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Old 01-08-2022, 07:51 PM   #7
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I purchased a 2012 saf t liner at the beginning of November. I immediately removed the seats, and plywood floor. I noticed a few areas of rust on the floor. I used phosphoric acid to neutralize it then painted the floor with rustoleum. I immediately noticed most windows were leaking. I got seam sealer from Napa and sealed the vertical sides of all windows. it helped but there were still leaks. then I sealed the bottom of two of the windows. I tested it with a hose and they still leaked. Getting frustrated, I seam sealed the bottom glass where it met the metal frame. there is a gasket there that I could see and it looked good. running out of options I did it anyways. well, it worked. give it a shot. use masking tape and black seam sealer so it looks good. I was dying to start my build and it was making me crazy looking for the leaks.
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Old 01-09-2022, 09:46 AM   #8
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Originally Posted by nixon186 View Post
Getting frustrated, I seam sealed the bottom glass where it met the metal frame. there is a gasket there that I could see and it looked good. running out of options I did it anyways. well, it worked. give it a shot. use masking tape and black seam sealer so it looks good. I was dying to start my build and it was making me crazy looking for the leaks.
That's exactly where our frustrating and hard to track down leaks were at. Once we sealed those gaskets the water infiltration stopped and the gutters became necessary for condensation and were no longer necessary for leaking.
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Old 01-09-2022, 10:30 AM   #9
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Conduction or Convection

Quote:
Originally Posted by Rucker View Post
No, you will be able to fix it. Leaks are one thing; condensation is another.

Sounds like you are able to locate and fix leaks okay, even if it seems like an endless process.

For condensation on the blocked windows, you need zero air gap between the glass (and the sash-the part that holds the glass) and whatever you are blocking the glass with.

It may suck, but you'll need to fit your window covering very tightly against the glass so there is no air that can hang in there and hold/release moisture.

Show us some pictures, happy to make further suggestions.
‐--------------------------

Rucker has addressed an important source of Convection. Convection causes the most condensation. Conduction & radiation are indirect. Leave the fridge or cooler door slightly open. That dew in the crack is caused by convection.





You may have convection over the top of each window frame. That's where we placed 2 feet of 1-1/2" diameter rod, on top of the window between the bus steel and the window aluminum. Use only Closed Cell Backer Rod.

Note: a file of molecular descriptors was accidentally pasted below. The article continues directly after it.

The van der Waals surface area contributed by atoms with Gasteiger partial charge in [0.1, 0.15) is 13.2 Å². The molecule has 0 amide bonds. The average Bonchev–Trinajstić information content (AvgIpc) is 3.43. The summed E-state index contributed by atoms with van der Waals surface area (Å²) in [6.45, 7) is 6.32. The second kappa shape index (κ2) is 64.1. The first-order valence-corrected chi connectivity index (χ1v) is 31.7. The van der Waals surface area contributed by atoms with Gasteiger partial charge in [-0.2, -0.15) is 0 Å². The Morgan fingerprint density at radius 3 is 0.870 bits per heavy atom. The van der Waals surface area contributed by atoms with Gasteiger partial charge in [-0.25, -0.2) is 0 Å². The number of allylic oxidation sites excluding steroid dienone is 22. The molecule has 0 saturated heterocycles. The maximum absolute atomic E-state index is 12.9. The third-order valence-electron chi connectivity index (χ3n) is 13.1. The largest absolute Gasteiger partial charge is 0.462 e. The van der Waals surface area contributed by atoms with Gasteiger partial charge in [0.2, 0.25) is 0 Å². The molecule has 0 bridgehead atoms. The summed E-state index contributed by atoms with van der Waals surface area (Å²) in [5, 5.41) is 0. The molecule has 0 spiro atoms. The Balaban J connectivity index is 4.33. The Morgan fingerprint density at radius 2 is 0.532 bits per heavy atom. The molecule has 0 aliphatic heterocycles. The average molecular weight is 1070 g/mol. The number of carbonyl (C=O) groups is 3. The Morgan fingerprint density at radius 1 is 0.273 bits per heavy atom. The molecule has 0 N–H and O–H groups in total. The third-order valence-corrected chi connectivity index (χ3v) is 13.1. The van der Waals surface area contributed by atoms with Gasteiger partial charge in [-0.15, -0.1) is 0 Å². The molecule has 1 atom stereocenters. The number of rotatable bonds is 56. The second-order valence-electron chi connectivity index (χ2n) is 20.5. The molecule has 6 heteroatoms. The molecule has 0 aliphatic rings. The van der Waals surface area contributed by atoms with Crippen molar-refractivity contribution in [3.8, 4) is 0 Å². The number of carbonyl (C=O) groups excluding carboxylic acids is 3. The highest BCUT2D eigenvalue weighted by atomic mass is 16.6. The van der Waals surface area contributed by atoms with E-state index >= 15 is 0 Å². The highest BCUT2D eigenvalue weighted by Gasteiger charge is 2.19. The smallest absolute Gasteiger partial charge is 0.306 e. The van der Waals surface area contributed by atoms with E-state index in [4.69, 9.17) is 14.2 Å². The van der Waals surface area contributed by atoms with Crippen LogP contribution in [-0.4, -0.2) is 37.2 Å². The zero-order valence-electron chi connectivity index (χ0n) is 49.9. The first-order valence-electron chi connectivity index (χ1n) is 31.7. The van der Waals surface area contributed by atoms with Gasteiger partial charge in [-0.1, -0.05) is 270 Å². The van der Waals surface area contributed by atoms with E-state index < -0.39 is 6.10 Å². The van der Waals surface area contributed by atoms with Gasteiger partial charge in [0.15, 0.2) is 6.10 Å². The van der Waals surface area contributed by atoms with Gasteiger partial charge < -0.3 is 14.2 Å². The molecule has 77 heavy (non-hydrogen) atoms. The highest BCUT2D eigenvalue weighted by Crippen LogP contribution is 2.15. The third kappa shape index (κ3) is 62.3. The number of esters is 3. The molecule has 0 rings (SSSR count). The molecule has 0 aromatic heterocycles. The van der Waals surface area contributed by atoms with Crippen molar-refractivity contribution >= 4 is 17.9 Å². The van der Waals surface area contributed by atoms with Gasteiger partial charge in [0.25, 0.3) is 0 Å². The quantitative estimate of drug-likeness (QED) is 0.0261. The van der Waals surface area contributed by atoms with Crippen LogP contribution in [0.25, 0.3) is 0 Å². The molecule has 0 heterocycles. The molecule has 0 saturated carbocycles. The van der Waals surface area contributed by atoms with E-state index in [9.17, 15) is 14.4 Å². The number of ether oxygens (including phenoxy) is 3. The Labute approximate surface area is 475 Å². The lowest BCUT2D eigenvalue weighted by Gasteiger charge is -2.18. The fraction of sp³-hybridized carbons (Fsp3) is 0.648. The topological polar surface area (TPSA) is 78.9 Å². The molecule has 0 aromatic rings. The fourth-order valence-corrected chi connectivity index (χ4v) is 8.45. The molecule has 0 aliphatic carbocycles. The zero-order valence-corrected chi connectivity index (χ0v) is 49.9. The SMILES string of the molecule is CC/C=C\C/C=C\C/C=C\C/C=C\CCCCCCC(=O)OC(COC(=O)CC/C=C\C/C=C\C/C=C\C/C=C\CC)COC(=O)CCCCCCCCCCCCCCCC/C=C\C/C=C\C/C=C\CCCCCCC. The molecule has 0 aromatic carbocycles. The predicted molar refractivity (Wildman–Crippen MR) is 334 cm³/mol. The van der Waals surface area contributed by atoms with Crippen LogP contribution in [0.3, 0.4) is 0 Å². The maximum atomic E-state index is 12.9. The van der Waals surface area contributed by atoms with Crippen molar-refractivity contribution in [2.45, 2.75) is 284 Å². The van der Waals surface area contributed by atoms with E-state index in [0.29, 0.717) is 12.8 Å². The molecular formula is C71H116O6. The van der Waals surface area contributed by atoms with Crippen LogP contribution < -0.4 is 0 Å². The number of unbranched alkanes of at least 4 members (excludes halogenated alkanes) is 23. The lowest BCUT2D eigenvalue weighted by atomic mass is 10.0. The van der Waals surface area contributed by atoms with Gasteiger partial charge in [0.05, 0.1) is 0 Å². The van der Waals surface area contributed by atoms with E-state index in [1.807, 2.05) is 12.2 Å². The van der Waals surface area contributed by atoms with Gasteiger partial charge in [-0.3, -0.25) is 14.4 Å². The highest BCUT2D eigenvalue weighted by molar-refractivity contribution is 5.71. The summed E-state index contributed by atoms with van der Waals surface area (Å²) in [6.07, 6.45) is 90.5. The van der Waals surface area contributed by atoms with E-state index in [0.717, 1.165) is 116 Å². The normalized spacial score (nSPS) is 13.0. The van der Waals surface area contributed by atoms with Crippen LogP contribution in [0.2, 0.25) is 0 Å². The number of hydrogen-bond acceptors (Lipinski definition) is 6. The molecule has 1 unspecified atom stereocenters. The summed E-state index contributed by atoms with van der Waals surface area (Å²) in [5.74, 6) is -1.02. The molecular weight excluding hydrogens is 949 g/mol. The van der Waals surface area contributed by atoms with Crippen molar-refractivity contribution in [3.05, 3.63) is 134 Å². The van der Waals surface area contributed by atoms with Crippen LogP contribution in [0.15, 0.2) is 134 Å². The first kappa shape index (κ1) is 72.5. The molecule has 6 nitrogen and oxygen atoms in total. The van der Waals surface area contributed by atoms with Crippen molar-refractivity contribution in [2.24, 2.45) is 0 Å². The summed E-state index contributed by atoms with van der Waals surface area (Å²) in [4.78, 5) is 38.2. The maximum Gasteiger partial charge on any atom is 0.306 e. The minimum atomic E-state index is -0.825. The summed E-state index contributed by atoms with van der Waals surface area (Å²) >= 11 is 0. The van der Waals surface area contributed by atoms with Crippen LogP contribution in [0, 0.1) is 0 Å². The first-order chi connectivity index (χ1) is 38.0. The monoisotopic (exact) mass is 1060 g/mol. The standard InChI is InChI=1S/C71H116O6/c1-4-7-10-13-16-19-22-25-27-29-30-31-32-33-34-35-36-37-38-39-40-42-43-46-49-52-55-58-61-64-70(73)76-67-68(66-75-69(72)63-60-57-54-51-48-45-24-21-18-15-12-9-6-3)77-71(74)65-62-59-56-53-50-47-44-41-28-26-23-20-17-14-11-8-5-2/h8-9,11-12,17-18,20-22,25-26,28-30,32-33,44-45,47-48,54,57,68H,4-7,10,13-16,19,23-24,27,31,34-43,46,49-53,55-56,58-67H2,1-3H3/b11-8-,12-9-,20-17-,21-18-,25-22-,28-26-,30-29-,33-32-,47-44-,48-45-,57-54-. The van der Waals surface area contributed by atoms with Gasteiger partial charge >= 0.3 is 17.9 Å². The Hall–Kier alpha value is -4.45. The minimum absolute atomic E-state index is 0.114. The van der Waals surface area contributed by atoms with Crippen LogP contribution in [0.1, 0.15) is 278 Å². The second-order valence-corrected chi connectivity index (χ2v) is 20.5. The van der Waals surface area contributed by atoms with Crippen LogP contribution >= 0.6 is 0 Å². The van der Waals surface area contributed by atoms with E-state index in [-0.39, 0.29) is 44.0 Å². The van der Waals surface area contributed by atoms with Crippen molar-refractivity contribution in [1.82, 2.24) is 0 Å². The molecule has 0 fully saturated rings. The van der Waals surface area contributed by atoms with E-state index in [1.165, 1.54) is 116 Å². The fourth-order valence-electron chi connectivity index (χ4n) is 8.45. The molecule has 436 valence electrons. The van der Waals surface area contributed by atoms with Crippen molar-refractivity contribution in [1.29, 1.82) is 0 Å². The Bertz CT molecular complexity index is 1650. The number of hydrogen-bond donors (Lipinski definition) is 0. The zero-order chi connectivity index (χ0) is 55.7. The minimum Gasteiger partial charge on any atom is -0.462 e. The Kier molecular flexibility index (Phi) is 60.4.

A scrap section of 1-1/2" ccbr, demonstrates the size of the void in the steel channel, above the stock IC windows. In the pic above, you can also see the factory gap, above the adjacent window, just behind the AL frame's lip. No water enters due to the overhang. This is however, a huge source of air convection. Counting each window, we closed a total of 59.5 feet of 1-1/2" wide air gap. All of our condensation ended on that day. Unexpectedly quieter inside, as well.

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Old 01-13-2022, 07:33 AM   #10
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I'm getting close to this point in my build. Thanks for posting and the helpful replies y'all!
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Old 01-13-2022, 10:47 AM   #11
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You also need to make sure that you keep the humidity down. If everything is perfectly sealed and insulated, you will still get condensation on the windows if humidity is not in check
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Old 01-13-2022, 01:38 PM   #12
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Quote:
Originally Posted by Roci View Post
We have been working on our Thomas Saf-T-Liner conversion for a pretty long time and it seems like every time we think she's finally sealed we find another leak, or discover that condensation is building up in the walls. We didn't use a vapor barrier, and we insulated with spray foam in 85% of the bus. Today's problem was in the windows that we're covering.

Are we just screwed?

Is there always going to be water rotting the walls?

Should we just pull everything out and start over and place a vapor barrier?

Are most people's conversions just full of mold in the walls?

We didn't think the windows leaked and then a CA "Atmospheric River" came rolling through and proved us wrong so we pulled out and resealed all the windows so they're mostly good. Now our problem is condensation on the windows we're covering. It collects, pools, and then makes contact with the wood. so now, for the umpteenth time, we are pulling walls off, removing moldy wood, and trying to figure out how to avoid this.
Help!
When I shortened my bus I had to remove the interior roof panels from the rear of the bus (all this is documented with pictures in my build thread). I noticed the insulation had black areas in it. Given the location of the black areas I assumed water had penetrated through the damaged top rear corners of the bus where shitty drivers had hit things. I'm not positive this was mold but it makes sense that it was.